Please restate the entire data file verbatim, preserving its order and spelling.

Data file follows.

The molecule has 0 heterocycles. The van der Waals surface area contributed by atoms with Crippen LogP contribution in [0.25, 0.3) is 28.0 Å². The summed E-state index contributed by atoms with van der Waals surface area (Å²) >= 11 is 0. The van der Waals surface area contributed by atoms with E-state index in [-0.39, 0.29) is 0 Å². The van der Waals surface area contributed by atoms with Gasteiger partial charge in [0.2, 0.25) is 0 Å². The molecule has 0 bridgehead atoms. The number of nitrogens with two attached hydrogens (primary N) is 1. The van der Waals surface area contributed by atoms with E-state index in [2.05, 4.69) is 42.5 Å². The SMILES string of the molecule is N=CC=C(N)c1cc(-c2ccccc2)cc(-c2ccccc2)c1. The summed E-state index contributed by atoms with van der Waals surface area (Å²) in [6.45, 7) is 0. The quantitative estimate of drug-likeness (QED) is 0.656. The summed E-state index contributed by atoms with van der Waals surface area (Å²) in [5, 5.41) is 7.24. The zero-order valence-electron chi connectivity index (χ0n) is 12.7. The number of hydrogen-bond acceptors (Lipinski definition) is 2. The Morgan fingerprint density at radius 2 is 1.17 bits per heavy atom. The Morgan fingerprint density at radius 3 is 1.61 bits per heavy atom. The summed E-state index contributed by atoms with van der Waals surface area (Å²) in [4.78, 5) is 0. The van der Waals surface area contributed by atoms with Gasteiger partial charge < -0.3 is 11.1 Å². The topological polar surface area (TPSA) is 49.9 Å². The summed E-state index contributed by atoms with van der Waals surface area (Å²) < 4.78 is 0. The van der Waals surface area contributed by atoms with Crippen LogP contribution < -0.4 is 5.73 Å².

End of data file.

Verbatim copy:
The molecule has 0 heterocycles. The van der Waals surface area contributed by atoms with Crippen LogP contribution in [0.25, 0.3) is 28.0 Å². The summed E-state index contributed by atoms with van der Waals surface area (Å²) >= 11 is 0. The van der Waals surface area contributed by atoms with E-state index in [-0.39, 0.29) is 0 Å². The van der Waals surface area contributed by atoms with Gasteiger partial charge in [0.2, 0.25) is 0 Å². The molecule has 0 bridgehead atoms. The number of nitrogens with two attached hydrogens (primary N) is 1. The van der Waals surface area contributed by atoms with E-state index in [2.05, 4.69) is 42.5 Å². The SMILES string of the molecule is N=CC=C(N)c1cc(-c2ccccc2)cc(-c2ccccc2)c1. The summed E-state index contributed by atoms with van der Waals surface area (Å²) in [6.45, 7) is 0. The quantitative estimate of drug-likeness (QED) is 0.656. The summed E-state index contributed by atoms with van der Waals surface area (Å²) in [5, 5.41) is 7.24. The zero-order valence-electron chi connectivity index (χ0n) is 12.7. The number of hydrogen-bond acceptors (Lipinski definition) is 2. The Morgan fingerprint density at radius 2 is 1.17 bits per heavy atom. The Morgan fingerprint density at radius 3 is 1.61 bits per heavy atom. The summed E-state index contributed by atoms with van der Waals surface area (Å²) in [4.78, 5) is 0. The van der Waals surface area contributed by atoms with Gasteiger partial charge < -0.3 is 11.1 Å². The topological polar surface area (TPSA) is 49.9 Å². The summed E-state index contributed by atoms with van der Waals surface area (Å²) < 4.78 is 0. The van der Waals surface area contributed by atoms with Crippen LogP contribution < -0.4 is 5.73 Å².